How to Promote Medication Management for People With Diabetes

5 Actions for Health Care Teams

Pharmacist talking to customer

We all have a role to play to help people with diabetes live their best life!

Pharmacists do more than just fill prescriptions. They help patients get the most benefit from their medicines by working directly with primary care providers to identify, prevent, and resolve medication-related problems. This partnership is called collaborative drug therapy management (CDTM).

Pharmacists also play a key role in administering recommended vaccines for people with diabetes, including those that protect against influenza, pneumococcal disease, and hepatitis B. In addition, they can advise patients about diabetes self-management, help them take their medicines as prescribed, and provide information about lower-cost options for medicines and medical supplies.

Key Messages to Share With Your Patients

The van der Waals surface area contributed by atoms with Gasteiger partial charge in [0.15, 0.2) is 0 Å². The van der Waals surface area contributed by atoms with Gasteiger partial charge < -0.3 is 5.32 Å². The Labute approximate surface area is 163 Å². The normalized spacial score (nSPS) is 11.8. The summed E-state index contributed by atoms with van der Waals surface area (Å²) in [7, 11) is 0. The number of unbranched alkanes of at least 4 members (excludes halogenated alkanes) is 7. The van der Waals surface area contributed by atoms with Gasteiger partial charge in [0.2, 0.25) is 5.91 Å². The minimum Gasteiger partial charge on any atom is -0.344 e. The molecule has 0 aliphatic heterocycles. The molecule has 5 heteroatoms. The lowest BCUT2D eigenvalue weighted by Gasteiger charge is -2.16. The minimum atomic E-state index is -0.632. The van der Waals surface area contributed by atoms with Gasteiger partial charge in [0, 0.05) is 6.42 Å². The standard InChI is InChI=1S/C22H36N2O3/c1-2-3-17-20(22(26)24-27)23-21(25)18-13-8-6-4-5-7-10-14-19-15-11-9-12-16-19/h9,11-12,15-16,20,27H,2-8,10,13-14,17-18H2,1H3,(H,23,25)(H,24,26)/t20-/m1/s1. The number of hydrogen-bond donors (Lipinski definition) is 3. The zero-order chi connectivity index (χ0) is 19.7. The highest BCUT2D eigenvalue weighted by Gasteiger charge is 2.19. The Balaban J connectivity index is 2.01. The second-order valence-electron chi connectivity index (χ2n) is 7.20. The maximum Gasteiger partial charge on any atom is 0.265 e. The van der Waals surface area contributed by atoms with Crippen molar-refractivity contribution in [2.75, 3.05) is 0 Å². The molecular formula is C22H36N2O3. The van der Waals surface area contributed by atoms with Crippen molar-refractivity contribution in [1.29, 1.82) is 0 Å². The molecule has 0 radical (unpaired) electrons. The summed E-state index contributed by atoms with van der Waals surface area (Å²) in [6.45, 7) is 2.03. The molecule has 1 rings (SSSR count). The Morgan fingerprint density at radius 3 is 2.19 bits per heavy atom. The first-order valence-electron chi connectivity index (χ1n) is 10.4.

• Make sure your patients know that:
    • Pharmacists don’t just fill prescriptions. They can provide tools to help patients track their medicines. They can also provide resources to help patients get the medicines and medical supplies they need safely and affordably.
    • As part of CDTM, pharmacists can work with health care providers to adjust medicines to improve dosing and add or remove drugs that may or may not be effective.
    • Pharmacists can play a key role in referring patients to DSMES services.
  • Share information from CDC’s Take Charge of Your Diabetes: Your Medicines fact sheet.

Take These 5 Actions to Help Your Patients

1. Know the risks of problems with medication management for people with diabetes.

People with diabetes can be at high risk for drug-related problems because they often have multiple medical conditions, take multiple medicines, receive medicines from different sources, and see a range of health care providers.

For example, patients may inadvertently take the wrong dose at the wrong time, which can cause serious illness, long-term disability, or even death. When patients don’t take their medicines as prescribed—or when their medicines are no longer meeting their needs—they may struggle to meet their health goals.

In the United States:

  • Studies have shown that 20% to 30% of medication prescriptions are never filled and about 50% of medicines for chronic diseases are not taken as prescribed (at the correct time or dose or in relation to eating).1
  • Only about 50% of people with diabetes reach their blood glucose goals as measured by a hemoglobin A1C test. 2